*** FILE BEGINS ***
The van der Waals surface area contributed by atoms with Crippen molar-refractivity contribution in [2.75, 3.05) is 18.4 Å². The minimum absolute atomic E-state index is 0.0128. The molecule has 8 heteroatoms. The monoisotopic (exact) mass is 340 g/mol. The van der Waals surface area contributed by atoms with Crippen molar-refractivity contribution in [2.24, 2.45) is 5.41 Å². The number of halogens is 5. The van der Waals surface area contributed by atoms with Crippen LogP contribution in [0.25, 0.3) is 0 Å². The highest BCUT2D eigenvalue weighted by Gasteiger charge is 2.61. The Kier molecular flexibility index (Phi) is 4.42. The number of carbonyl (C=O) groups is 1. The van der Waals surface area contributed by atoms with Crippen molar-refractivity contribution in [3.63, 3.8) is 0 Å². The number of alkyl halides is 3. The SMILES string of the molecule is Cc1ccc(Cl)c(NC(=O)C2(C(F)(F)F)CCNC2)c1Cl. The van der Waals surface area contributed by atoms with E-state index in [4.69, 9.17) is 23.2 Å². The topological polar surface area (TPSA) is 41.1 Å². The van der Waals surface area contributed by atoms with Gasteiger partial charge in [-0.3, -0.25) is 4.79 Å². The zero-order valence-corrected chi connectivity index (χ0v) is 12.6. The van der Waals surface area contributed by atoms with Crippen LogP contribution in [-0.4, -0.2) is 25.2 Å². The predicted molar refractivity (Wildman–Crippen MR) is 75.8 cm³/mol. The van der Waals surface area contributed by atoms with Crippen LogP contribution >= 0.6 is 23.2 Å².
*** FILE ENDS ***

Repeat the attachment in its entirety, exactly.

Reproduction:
The van der Waals surface area contributed by atoms with Crippen molar-refractivity contribution in [2.75, 3.05) is 18.4 Å². The minimum absolute atomic E-state index is 0.0128. The molecule has 8 heteroatoms. The monoisotopic (exact) mass is 340 g/mol. The van der Waals surface area contributed by atoms with Crippen molar-refractivity contribution in [2.24, 2.45) is 5.41 Å². The number of halogens is 5. The van der Waals surface area contributed by atoms with Crippen LogP contribution in [0.25, 0.3) is 0 Å². The highest BCUT2D eigenvalue weighted by Gasteiger charge is 2.61. The Kier molecular flexibility index (Phi) is 4.42. The number of carbonyl (C=O) groups is 1. The van der Waals surface area contributed by atoms with Crippen molar-refractivity contribution in [3.63, 3.8) is 0 Å². The number of alkyl halides is 3. The SMILES string of the molecule is Cc1ccc(Cl)c(NC(=O)C2(C(F)(F)F)CCNC2)c1Cl. The van der Waals surface area contributed by atoms with E-state index in [4.69, 9.17) is 23.2 Å². The topological polar surface area (TPSA) is 41.1 Å². The van der Waals surface area contributed by atoms with Gasteiger partial charge in [-0.3, -0.25) is 4.79 Å². The zero-order valence-corrected chi connectivity index (χ0v) is 12.6. The van der Waals surface area contributed by atoms with Crippen LogP contribution in [-0.4, -0.2) is 25.2 Å². The predicted molar refractivity (Wildman–Crippen MR) is 75.8 cm³/mol. The van der Waals surface area contributed by atoms with Crippen LogP contribution >= 0.6 is 23.2 Å².